Editorial: Time to deal decisively with school land encroachers!

November 18, 2021 By 0 Comments

President Nana Akufo-Addo in 2017 promised to deal urgently with the encroachment of school lands. Decrying the forceful takeover of school lands, the president at the time promised a swift and “satisfactory” solution to the development.

The president made the statement in response to an appeal by the then headmistress of Achimota School, Mrs Beatrice Adom, to help deal with the encroachment of the school’s land.

To us at The Chronicle, the appeal by Achimota School was done on behalf of all public schools and by extension, all state institutions.

Indeed, we at the time felt the urgency in the pronouncement by the president and thought the government of the day was going to act decisively to control the menace.

However, four years down the line, the encroachment of school lands is still a worrying phenomenon that requires drastic action to silence the encroachers.

Infact, encroachers of school lands must not be treated with kids glove, since they are real nation wreckers, who should not be given any space to breathe.

Aside from all the sad stories about encroachment of school lands, The Chronicle is deeply saddened by the narration of the PRO of the STU, Mr. Dickson Kyere-Duah, that some unscrupulous people have aggressively encroached 30 acres of land earmarked for future development of the university.

The STU, which was established in 1967 with less than 100 students as a technical institute, had an initial 166 acres of land. The university has currently developed only 60 acres of its land, on which it is running over 50 Degree, HND, Diploma, Certificate and professional programs.

The Northern Electricity Department of Volta River Authority’s construction of 161KVA transmission lines across the university has taken 42 acres of the land.

As a proactive institution of higher learning, the STU is anticipating an increase in student/staff population from the current 7,000 to over 20,000 by 2030. As part of the future expansion plans, the university has secured 55 and 142 acres of land at Duayaw Nkwanta in the Ahafo Region and Amasu in the Dormaa East District of the Bono region respectively.

However, The Chronicle is apprehensive about the picture the PRO of the university painted, that if the alarming rate of encroachment of the university’s land is not curbed, there will be no land for the university to implement its 2020-2025 strategic plan and the much-touted master plan that seeks to transform the institution into a center of excellence in science, technology, innovation, technical and vocational education”.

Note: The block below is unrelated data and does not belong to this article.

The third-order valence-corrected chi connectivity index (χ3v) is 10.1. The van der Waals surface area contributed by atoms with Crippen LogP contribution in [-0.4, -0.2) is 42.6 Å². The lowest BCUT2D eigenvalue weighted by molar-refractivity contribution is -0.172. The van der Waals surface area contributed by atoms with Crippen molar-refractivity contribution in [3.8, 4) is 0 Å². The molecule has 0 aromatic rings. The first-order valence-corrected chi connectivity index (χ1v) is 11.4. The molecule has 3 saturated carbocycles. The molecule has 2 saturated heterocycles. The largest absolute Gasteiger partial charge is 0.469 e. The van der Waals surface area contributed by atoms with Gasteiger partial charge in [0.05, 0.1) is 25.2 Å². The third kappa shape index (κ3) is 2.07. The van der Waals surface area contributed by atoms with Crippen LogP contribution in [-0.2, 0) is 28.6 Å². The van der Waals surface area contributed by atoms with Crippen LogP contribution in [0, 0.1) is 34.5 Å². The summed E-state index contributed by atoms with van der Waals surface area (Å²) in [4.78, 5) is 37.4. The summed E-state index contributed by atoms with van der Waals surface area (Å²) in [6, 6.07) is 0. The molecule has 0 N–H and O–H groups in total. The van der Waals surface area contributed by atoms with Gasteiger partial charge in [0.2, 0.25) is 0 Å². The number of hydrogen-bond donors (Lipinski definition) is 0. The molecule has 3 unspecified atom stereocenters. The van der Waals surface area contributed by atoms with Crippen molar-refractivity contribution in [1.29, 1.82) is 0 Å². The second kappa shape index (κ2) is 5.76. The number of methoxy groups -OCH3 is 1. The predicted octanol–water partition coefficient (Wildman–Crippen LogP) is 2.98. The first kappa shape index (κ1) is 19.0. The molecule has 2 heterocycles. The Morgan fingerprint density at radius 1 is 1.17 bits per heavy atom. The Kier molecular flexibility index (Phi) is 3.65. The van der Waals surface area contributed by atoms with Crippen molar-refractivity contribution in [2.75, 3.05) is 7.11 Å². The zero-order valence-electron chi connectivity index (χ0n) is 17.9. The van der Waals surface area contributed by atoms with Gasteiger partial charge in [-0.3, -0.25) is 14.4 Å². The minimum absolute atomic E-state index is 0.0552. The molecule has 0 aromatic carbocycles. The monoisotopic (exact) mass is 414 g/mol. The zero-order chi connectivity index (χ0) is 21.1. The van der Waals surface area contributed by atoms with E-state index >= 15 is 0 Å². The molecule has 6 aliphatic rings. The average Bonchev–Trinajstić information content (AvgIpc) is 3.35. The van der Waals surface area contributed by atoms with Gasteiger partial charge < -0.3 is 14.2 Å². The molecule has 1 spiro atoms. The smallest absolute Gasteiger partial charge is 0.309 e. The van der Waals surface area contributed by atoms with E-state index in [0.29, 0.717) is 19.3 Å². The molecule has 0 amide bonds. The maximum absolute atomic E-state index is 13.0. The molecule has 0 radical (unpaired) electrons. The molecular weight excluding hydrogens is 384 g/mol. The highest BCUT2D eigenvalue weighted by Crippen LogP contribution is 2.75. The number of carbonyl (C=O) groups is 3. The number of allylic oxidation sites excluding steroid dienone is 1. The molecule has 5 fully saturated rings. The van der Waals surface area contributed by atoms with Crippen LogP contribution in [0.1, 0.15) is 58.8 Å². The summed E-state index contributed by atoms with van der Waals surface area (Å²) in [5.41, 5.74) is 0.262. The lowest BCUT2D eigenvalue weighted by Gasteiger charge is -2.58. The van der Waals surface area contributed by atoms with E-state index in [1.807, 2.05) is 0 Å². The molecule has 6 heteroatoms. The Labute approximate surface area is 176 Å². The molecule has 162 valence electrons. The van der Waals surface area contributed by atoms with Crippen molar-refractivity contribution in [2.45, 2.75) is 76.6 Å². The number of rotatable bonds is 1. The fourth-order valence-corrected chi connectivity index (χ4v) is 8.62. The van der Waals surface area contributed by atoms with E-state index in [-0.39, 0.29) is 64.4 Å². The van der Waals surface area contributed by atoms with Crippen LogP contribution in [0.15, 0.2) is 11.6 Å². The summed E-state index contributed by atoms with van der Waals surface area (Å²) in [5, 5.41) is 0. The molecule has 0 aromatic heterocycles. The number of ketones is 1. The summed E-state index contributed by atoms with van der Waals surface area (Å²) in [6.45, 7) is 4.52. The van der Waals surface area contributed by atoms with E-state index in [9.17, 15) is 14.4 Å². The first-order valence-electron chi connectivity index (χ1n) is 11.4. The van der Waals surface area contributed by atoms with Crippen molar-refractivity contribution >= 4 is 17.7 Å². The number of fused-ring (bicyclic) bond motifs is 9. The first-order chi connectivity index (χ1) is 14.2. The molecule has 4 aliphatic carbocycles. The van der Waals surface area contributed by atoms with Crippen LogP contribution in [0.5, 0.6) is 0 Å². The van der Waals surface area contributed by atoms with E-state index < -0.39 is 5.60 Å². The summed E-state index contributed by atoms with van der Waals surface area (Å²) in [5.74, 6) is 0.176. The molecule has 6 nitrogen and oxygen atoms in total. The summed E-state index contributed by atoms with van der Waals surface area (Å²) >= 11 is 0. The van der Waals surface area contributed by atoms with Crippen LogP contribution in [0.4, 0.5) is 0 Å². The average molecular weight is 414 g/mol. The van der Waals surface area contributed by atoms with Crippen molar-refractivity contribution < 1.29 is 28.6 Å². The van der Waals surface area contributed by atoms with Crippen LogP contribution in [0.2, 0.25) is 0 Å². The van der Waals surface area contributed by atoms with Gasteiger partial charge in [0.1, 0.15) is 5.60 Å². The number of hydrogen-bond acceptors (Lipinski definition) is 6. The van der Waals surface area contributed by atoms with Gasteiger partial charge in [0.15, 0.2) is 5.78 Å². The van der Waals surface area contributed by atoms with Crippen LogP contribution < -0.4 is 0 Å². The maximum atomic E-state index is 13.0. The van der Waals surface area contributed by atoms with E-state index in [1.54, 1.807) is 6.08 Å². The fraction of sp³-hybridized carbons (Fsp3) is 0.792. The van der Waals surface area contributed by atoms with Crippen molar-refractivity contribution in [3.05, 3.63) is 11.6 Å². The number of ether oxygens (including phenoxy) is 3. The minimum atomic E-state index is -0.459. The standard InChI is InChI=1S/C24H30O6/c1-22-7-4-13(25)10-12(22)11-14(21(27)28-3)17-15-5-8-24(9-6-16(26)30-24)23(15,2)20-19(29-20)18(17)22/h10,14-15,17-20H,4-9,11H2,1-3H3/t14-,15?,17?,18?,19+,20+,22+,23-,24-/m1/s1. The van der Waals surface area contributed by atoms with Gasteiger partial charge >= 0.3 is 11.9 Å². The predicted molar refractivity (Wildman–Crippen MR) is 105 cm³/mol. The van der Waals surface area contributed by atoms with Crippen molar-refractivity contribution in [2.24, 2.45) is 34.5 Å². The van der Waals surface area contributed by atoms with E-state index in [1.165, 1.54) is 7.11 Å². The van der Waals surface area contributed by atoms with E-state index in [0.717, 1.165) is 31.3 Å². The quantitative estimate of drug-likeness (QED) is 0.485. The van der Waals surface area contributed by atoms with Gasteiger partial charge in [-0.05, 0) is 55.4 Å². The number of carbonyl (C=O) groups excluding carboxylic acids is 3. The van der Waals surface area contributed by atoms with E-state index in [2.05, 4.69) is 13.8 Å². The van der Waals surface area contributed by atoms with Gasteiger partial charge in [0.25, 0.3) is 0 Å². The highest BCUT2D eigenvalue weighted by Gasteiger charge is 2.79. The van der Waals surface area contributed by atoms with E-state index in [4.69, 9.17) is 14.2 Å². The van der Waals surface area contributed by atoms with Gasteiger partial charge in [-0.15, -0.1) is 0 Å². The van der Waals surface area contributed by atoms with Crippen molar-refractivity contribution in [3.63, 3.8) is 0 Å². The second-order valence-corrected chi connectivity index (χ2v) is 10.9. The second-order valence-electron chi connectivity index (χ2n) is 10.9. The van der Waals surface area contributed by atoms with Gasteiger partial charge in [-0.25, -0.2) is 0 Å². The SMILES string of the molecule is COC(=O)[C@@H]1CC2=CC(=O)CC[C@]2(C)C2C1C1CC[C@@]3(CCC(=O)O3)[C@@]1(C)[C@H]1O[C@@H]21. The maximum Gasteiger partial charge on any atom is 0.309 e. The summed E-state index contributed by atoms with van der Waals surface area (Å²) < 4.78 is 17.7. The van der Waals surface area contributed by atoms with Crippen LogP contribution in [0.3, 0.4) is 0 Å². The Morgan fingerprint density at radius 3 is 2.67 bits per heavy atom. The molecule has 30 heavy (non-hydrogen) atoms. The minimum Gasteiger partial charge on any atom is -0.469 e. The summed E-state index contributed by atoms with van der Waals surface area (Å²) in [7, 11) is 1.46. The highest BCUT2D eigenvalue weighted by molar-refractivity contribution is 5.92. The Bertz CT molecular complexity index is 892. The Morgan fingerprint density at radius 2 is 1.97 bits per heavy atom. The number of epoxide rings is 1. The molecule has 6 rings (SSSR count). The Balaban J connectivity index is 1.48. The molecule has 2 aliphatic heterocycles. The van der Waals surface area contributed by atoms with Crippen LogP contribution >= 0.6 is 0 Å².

It is for the above reasons that we, therefore, join forces with the university, which has served notice to illegal and potential encroachers to back off from the university’s land, since it will use all legitimate means to resist it.

Indeed, the situation at the STU, in the words of its PRO, is getting out of hand and the earlier stakeholders act collectively and decisively, the better for the university and the future of the numerous human resources that it could train.

The Chronicle would, therefore, like to caution those people who have over the years unpatriotically encroached on school and other public lands for their selfish interests, to desist from such illegal activities.

We support the university to collaborate with other bodies to use legitimate steps to reclaim the encroached lands, without ceding any portion to individuals or organisations.

It is also refreshing to know that the STU has given assurance that management of the university would be using a series of coordinated activities to rid the lands, especially the Sunyani land, of encroachers.

The Chronicle will also like remind land developers to respect the laid down measures to avoid encroachment of public lands

One of such measures is preparing the General Building Plans (GBP) for approval by the Buildings Department and Lands Department, the Authorised Person (AP) should ensure that the proposed development will not encroach on government land.

This may be done by providing in the GBP a block plan of the proposed development, together with a table showing the lot boundary coordinates which are in line with the coordinates, shown on the sale/grant plan provided or agreed by the District Survey Office.

Again, grantees are also advised, in drawing up tender documents for construction works, to ensure that the tender documents will specify that the contractor’s setting out work shall be checked by an independent competent person, prior to the commencement of any construction work on site, which is in close proximity to the lot boundary.

Thereafter, the AP is required to confirm to the District Lands Office concerned that, having examined the report given to him by the independent/competent person, he believes that the construction work to be carried out will not encroach on any adjoining government land.